Caribbean Sampler

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The time had come to expand my world some. I daydream of travel all the time, and I’ve done my best to poke around the southwestern U.S. on my own. I’ve also been lucky enough to explore several cities when I went to SuperComputing conferences when I was with CHPC at the University of Utah. Several years ago Debbie, Kayla, and I went on a cruise to Hawaii, and I learned that while a cruise is not really great for experiencing a location, it’s really good for getting a taste of places so you can see if you want to come back. My friend Jack and his family invited us to tag along with them on a cruise to the Western Caribbean and it sounded like just the right medicine for me.

The cruise was on the Norwegian Cruise Line ship Getaway, a monster of a floating hotel. It set sail for the seven day cruise from Miami and headed to the furthest south point of the trip, the Honduran island of Roatan. I think this was my favorite stop. We had booked an excursion of snorkeling and sea kayaking.DCIM100GOPRO


The sea was a little murky because of some storms that had come through the last few days, but we did see a lot of cool fish and corals.  Kayla got an up-close experience with the reef, but didn’t get too scraped up. When we headed out to go kayaking, Debbie wasn’t too sure she wanted any part of it, but we had a really cool tour guide named Christopher Flores who convinced her to give it a go. In fact he told her to go on the front of his Kayak and he’d make sure it was ok. She did, in her zealous paddling, dump them both out into the drink just a bit out of the gate, but Christopher talked her into continuing on. He did take away her paddle, though. The water was really warm, more than I remember from even Hawaii, which was nice and seemed too warm to be real.


Christopher Flores and Debbie

Christopher, at the end of our Kayaking destination took us into the fringe of the jungle and showed us a lot of things like how to dig up a crab in its hole and bush remedies from the plants growing along the beach. He climbed up a tree and grabbed a coconut and showed how to husk it and grate it and get some of the milk from the coconut meat. He also gave us a method for the way the Hondurans cook rice and beans in the coconut milk that I really want to try.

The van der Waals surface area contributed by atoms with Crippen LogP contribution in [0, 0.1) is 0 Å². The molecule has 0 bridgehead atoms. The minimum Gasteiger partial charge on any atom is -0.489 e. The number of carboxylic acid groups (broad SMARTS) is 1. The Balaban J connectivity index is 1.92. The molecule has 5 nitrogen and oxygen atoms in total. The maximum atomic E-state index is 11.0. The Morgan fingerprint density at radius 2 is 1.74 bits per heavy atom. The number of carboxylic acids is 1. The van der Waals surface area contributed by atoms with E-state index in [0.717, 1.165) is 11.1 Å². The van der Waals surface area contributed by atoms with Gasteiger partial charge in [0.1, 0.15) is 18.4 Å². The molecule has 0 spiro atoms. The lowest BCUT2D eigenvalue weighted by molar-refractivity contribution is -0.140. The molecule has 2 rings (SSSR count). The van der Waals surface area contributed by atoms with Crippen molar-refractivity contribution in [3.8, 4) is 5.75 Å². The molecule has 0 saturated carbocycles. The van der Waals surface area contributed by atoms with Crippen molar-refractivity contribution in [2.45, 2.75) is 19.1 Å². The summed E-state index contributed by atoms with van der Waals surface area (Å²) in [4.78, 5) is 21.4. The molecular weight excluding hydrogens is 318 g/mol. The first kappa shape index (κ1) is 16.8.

As we were sitting on the ship as it was getting ready to sail from Roatan I suddenly had the urge to jump ship and go native. It passed quickly enough, but I had to actually pull out my pencils and try to capture this view in my sketchbook before the sun went down.

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The next stop was Belize, which was somewhat of a disappointment as far as the city went. It was a run-down kind of sad, and lots of the buildings were leaning and sunk in the earth up to the first floor windows because of improper foundations in the swamp it’s built on. We were headed to the Mayan ruins at Lamanai. We needed to be the first ones off the ship because we had a long bus ride followed by a long river trip before getting to the site. The river jumping off point is significant in that next door to the cafe is the house that once belonged to John McAfee before he fled into the jungle to evade the federales.


McAfee’s former property.

The river trip took us up past Belize’s Amish country and through several rain squalls. There was abundant life along the river including termite nests in the tops of trees and the aptly named Jesus Bird that walks on water. One fellow cruiser in the boat ahead of us showed me a picture of a river crocodile he took.

The rains let up just as we reached the ruins to hear the most horrible sound. It turned out to be just Howler Monkeys, but they sound just like a broken bone chainsaw. The amazing thing, to me, about the ruins is that people are just allowed to climb all over them. It’s probably a point of view particular to people raised around U.S. national parks. I could post pictures of this place all evening, but I’ll spare you and just pick a few of the best.